Prepare for Launch! – Images From Above

Let’s go outside. This is my selection of drone images. The goal was to present the house with its surroundings while also showing some interesting views of it.

I was almost done for the first day, and my assistant was still flying around with the drone (it was a late blue hour) and took some images. I didn’t expect anything from them, because it was quite dark when he landed. If you see them from a conventional architectural photography standpoint, they are not acceptable, perhaps, but if we live a bit with our artistic freedom, we can add them to the series as part of a decision because we think they highlight certain things. These are my personal favorites.

A bit Fernando Guerra style, pretty dark, but this could be personal preference.
Sun is Setting — Exteriors Time!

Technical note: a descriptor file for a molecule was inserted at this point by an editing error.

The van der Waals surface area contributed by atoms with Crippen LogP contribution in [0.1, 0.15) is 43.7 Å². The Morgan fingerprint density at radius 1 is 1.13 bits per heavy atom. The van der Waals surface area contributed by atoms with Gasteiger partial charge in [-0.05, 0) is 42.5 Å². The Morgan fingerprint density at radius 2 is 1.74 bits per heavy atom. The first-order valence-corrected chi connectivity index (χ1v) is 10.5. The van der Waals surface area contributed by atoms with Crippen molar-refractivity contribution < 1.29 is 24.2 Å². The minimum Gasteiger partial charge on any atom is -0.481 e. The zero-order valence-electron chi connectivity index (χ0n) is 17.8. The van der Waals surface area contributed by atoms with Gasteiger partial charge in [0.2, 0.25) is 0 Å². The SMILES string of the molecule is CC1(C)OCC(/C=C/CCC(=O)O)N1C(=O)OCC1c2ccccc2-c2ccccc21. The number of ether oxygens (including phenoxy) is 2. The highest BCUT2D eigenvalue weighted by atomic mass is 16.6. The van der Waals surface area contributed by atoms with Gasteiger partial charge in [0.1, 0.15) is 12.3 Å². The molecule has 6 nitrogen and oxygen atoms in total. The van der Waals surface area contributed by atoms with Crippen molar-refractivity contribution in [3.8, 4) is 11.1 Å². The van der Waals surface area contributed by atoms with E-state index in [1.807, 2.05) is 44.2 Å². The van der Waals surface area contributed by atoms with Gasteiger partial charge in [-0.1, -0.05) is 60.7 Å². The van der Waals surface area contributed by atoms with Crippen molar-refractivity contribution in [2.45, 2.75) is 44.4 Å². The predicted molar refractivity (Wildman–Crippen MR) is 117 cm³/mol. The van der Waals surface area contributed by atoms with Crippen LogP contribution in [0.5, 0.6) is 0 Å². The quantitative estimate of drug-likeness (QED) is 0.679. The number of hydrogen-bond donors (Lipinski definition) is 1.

During the afternoon, I focused on the interior since I knew that the light would be much better in the morning, and I started photographing the exteriors right after sunset. First, let me show the main views of the house. I won’t share every single angle I tried, but now you get the idea of my approach. After 6 hours on the field, we are at the early blue hour:

Moving forward, I ran even on the roof to capture the view of the city.

After 5 hours of sleep here we are, sunrise!

Now I will get into some details of the house that I felt worthy of photographing. The first thing you saw is the nice open garage, which can be photographed beautifully.

I waited about 25 minutes to make this image. Once I got home, it dawned on me that the Vespa would make this image even better. Oh well!

The most unique parts of the house are these large displaceable elements, which the architect highlighted in his letter before the photoshoot, so I felt it is important to focus on these in a few photos.